Your innovative ministry may qualify to receive big bucks

OSV Institute is investing in evangelization that works

Avatar

If your Catholic ministry is working, the Our Sunday Visitor Institute wants to help you.

After granting $75 million of service in over a hundred years to the Catholic Church in the country, the OSV Institute has rethought its way of giving out grants and is now focusing on supporting innovative ministries that touch on what it designated as the three biggest needs of the Church in the U.S.: re-captivating millennials, Hispanic ministry and supporting parents.

“The board wanted to relook at the institute. We wanted first of all to continue to give out grants but be much more strategic in doing so, really focusing on what we’re calling an ‘impact agenda’: What are the top needs of the Church of today within the United States, and how do we address those needs?” said Jason Shanks, President of the OSV Institute. “We wanted to focus on much more measurable, outcome-driven information. We really think that the Catholic Church does a lot of things, but nobody knows if they actually work.”

The institute — already a big sponsor of FOCUS, Word on Fire and V Encuentro — does not only want to help creative Catholic ministries and organizations financially, it also has “Think Tank contributors,” or national experts who would help these ministries “from a thought leadership standpoint.”

“The institute overall is becoming much more like an innovative playground, if you will, for the Catholic Church to really figure out what works and to be able to scale it on a national level to multiple dioceses, parishes and different groups,” Shanks said.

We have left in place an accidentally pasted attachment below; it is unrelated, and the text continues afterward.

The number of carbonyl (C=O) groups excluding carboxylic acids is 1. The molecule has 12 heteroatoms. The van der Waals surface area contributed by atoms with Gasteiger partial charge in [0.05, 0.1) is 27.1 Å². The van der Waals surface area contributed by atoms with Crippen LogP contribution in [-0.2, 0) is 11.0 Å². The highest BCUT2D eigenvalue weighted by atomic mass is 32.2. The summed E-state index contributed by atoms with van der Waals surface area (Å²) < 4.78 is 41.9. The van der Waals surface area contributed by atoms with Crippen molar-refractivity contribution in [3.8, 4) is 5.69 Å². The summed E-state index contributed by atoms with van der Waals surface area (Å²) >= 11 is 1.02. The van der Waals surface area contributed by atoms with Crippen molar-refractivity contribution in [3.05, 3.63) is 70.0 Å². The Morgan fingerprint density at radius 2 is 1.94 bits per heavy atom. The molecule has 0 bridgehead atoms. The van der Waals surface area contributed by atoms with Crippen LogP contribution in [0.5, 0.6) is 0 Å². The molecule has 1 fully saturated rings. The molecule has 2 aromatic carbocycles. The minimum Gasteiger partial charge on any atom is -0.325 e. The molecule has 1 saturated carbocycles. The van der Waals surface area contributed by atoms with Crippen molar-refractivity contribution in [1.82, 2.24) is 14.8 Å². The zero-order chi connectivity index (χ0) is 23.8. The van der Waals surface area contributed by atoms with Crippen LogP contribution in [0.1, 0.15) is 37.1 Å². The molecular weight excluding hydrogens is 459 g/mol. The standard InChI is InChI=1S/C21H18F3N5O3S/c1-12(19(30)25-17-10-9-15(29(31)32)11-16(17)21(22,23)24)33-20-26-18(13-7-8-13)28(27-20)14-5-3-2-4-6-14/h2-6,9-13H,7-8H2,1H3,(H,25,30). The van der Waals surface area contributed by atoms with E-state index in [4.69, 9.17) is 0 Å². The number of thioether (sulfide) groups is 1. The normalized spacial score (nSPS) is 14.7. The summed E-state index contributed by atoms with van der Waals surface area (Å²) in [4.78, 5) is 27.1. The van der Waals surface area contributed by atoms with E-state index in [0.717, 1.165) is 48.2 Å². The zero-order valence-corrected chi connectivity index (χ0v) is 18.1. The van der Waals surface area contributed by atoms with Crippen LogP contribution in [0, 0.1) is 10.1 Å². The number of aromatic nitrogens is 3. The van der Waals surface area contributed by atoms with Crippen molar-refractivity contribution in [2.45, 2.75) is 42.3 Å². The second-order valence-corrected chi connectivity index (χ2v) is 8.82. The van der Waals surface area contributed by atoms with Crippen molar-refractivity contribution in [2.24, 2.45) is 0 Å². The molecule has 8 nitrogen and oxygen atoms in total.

What does it take to qualify for a grant?

The organization must be a non-profit officially recognized in the Catholic Church and be listed in the official Catholic directory. This includes parishes, dioceses, and also approved apostolates or groups that are just growing, etc. The ministry must also be directed to at least one of the three “impact areas”: re-captivating millennials, Hispanic experience or supporting parents.

“What we’re looking for is innovation, creativity and people who can pilot and measure [the impact of their ministry],” Shanks explained. “Maybe there’s something really great happening in Denver that we can point to and say, ‘We’ve got data, we’ve tracked this, it’s working,’” Shanks pointed out. “We think a lot of the things that are being done and tried in the Church today are, in some regards, failing.

“So, we’re looking for organizations that want to have impact, to measure impact, and that can be creative and innovative enough to do things that are outside the box. That’s really going to move the needle. We’re looking for new ideas.”

Application deadlines:

Supporting Parents: Due April 15

Re-captivating Millennials: Due Sep. 15

Hispanic Experience: Due Dec. 15

Visit osvinstitute.com for more information.

COMING UP: The Pell case: Developments down under

Sign up for a digital subscription to Denver Catholic!

In three weeks, a panel of senior judges will hear Cardinal George Pell’s appeal of the unjust verdict rendered against him at his retrial in March, when he was convicted of “historical sexual abuse.” That conviction did not come close to meeting the criterion of guilt “beyond a reasonable doubt,” which is fundamental to criminal law in any rightly-ordered society. The prosecution offered no corroborating evidence sustaining the complainant’s charge. The defense demolished the prosecution’s case, as witness after witness testified that the alleged abuse simply could not have happened under the circumstances charged — in a busy cathedral after Mass, in a secured space.